and friends. Shortly after I met nn old army
comradif, Mr. All. Parlin, a resident of Mad
ison, Maine, and he incidentally montionod
how he had tried Dr. Williams' Pink Pills for
a severe case of rheumatism and a spiaal aud
malarial trouble, that he had suffcrol with
consequent of his army life, and been greatly
benefited by thoir use. By his earnest rec
ommendation I was induced to try the pills.
After taking them for a time I began to feel
prickly sensations in my logs and a return of
strongth so I could move them a little. After
a few woeks I began to feol a marked im
provement in my condition. . I soon was en
abled to walk around a little with tho help
of crutches. After taking for some time 1
can now walk without crutches, ray general
health is much improved and I have re
gained my old-time vigor. I can walk
about and enjoy life onw more, for which I
feel very thankful, anil this happy result is
due to the use of Dr. Williams' Pink Pills."
Dr. Williams' Pink Pills for Pale People
are not a patent medicine in the sense that
name implies. They wero first compounded
as a prescription and used as such in general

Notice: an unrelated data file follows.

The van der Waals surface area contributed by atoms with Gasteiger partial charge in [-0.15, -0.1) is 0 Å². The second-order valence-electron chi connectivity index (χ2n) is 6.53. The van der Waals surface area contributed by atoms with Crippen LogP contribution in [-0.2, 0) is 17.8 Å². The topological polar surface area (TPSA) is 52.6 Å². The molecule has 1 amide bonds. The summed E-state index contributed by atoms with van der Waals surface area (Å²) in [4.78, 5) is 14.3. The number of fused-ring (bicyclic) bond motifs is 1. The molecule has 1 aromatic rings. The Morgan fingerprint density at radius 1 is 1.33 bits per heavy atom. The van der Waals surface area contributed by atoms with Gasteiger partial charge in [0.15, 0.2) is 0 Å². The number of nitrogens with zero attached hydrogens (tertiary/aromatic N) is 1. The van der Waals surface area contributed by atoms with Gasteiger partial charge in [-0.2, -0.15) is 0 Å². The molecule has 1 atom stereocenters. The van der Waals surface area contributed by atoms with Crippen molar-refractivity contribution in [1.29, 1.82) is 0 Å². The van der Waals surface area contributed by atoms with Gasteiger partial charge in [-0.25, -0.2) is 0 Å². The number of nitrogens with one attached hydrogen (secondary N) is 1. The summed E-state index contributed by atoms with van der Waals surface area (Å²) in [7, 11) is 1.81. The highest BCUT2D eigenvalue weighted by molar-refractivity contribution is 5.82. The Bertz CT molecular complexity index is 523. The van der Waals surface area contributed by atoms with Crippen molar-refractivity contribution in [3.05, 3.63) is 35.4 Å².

practice by an eminent physician. So great
was their efficacy that it was deemed wise to
place them within tho reach of all. They
are now manufactured by the Dr. Williams'
Medicine Company, Schenectady, N. Y., and
are sold in boxes (never in loose'form by the
dozen or hundred, and the public are cau
tioned against numerous imitations sold in
this shape) at 50 cents a box, or six boxes for
5X00, ana may be had of all druggists or di
rect by mail Irom Dr. Williams' MediciM
Company.
Cat an h Cannot Be Currd
With local applications, as they cannot reach
the seat of the disease. Catarrh is a blood or
constitutional disease, and in order to enre
It you must take Internal remedies. Hall's
Catarrh Cure is taken internally, and acts di
rectly on the blood aud mucous surface. Hall a
uaiarrn uure is noi aquae nieuicme.
prescribed by ono of tho best physicians In thia
country for years. Mid is a regular prescription.
It is composed of the best tonics known, com
bined with the best blood ruritiers. acting di
rectly on the mucous surfaces. The perfect
combination of the two ingredients Is what
produces such wonderful results in curing ca
tarrh. Send for testimonials free.
P. ,T. CnKNKT & Co., Props., Toledo, O.
Sold by druggists, price T&c
Not Hick Enough for the Doctor.
but a little out of sorts. Rlpans Ta'mles
would serve In your case. It is well to have
them ou hand for Just euch oocasioua.
After fix years' suffering, I was cured by
Plso's Cure. Maut Thomson, 20 12 Ohio
Ave., Allegheny, Pa., March 10,
Mrs. Window's Soothing Syrup for children
teethlnir, softens thegums,reda -6 inflam.iis
tlon, ailays pain, cures wind colic. IJjo. a bottle
If afflicted wil h sore eyes use D Isaac Thomp
son' Eye-water.Drujk'iflt8 sell at 26c uer botUttu